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WHAT ELSE CAN WE DO? Consultation Papers

1) The indictments presented by the prosecution. In the first one the incident with the planes on the 24th of February 1996 is not mentioned. In the second one, seven months later, they add the infamous and blatant slander against Gerardo. Both indictments state that the FBI knew of Gerardo’s activities several years before that incident and, therefore, they knew that he had nothing to do with that matter. That vulgar hoax was incorporated arbitrarily at the specific request of the terrorists, who unleashed an intense smear campaign with the government-paid “journalists”. FORBIDDEN HEROES: INDICTMENT A LA CARTE; [Second Superseding Indictment]

2) The declarations and motions from the prosecution. Since its initial presentation at the opening of the trial until their requests on sentencing, and throughout the court sessions, the prosecution expressed many times their determination to protect the terrorists and harshly punish the defendants for their peaceful unarmed struggle against these groups.   Gag Order on Witnesses during trial

3) Statements by the judge. On several occasions the judge acknowledged the existence of terrorist groups in Miami and that the “crime” of the accused was their action against these groups, and acceded to the government request, not only imposing the most severe penalties, but also imposing other special conditions so that, after serving their prison terms, the defendants could never attempt anything against the terrorists. Such an unusual condition was reiterated by the Judge to René González as he left prison in October 2011. FORBIDDEN HEROES: It Happened in Miami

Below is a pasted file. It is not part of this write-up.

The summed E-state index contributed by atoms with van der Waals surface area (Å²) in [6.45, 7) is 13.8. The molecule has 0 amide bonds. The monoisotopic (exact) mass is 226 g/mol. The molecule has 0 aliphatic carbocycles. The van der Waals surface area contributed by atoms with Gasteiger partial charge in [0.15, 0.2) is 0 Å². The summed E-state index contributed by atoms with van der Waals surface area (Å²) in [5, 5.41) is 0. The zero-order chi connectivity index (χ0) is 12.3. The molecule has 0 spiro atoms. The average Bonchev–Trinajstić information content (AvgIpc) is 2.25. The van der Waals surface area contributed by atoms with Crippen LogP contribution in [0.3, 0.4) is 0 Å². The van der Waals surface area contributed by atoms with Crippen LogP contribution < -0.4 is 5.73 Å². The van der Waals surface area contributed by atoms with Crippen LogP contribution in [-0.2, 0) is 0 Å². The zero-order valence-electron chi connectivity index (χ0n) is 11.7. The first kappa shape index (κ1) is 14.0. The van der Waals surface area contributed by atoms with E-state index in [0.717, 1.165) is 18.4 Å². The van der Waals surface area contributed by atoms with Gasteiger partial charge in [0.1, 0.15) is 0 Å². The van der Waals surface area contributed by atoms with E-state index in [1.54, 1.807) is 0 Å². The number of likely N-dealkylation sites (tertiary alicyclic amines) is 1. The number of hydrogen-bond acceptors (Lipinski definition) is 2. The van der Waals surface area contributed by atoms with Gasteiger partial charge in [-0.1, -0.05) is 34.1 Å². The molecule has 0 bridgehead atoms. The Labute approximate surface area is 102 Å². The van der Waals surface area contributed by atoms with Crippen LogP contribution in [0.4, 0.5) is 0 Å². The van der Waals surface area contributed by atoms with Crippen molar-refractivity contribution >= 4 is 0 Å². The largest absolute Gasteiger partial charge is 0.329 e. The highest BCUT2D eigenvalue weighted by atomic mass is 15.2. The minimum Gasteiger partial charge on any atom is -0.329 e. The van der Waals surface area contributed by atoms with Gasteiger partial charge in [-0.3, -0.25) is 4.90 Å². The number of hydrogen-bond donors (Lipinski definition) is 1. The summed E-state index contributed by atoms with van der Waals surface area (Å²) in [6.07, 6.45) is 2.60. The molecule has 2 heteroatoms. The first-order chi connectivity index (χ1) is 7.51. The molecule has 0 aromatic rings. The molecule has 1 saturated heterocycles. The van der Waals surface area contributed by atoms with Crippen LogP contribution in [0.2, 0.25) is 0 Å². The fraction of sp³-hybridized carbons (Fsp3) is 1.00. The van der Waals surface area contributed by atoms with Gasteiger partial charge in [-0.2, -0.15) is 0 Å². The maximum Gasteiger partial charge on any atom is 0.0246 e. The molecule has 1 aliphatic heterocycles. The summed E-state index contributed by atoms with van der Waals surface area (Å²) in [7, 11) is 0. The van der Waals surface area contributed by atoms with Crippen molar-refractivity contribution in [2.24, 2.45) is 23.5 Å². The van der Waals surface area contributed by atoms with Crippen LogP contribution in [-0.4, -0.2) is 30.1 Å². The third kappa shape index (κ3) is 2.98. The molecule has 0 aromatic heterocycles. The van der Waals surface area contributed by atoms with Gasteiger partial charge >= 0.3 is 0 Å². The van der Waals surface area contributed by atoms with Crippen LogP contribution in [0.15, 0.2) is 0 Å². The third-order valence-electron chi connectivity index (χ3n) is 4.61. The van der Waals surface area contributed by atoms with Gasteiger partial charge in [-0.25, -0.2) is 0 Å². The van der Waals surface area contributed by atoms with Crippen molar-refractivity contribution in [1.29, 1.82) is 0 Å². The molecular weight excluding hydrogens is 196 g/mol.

4) Statements by witnesses and experts There were several witnesses and experts, some offered by the Government, who testified under oath that the defendants had done nothing against the national security of the United States, and that in this case there had been no attempted espionage. They were generals, admirals and other retired senior officers of the U.S. armed forces. One of them, Colonel Bruckner, proposed that the satellite images of the incident on the 24th of February 1996 be presented, which was vigorously rejected by the prosecution with the support of the judge. Another was General Clapper who is now, nothing more and nothing less than the Director of National Intelligence, the highest government authority in this regard.

5) Emergency Motion to amend Count Three. The Prosecution filed this in late May 2001 when the trial was coming to a conclusion, recognizing it was taking an unprecedented step in the U.S. jurisprudence. In essence they asked to substantially modify Count Three (“conspiracy to commit murder in the first degree”) because “in light of the evidence presented at the trial it is an insurmountable obstacle for the prosecution that may lead to its failure.” Despite that, Gerardo was convicted and given the maximum penalty possible for an alleged crime he did not commit, and for which he was not charged. This result is an irrefutable proof that he was already condemned and that it was impossible for him and his comrades to have a fair trial in Miami. [Writ of Prohibition] EMERGENCY PETITION FOR WRIT OF PROHIBITION Fragments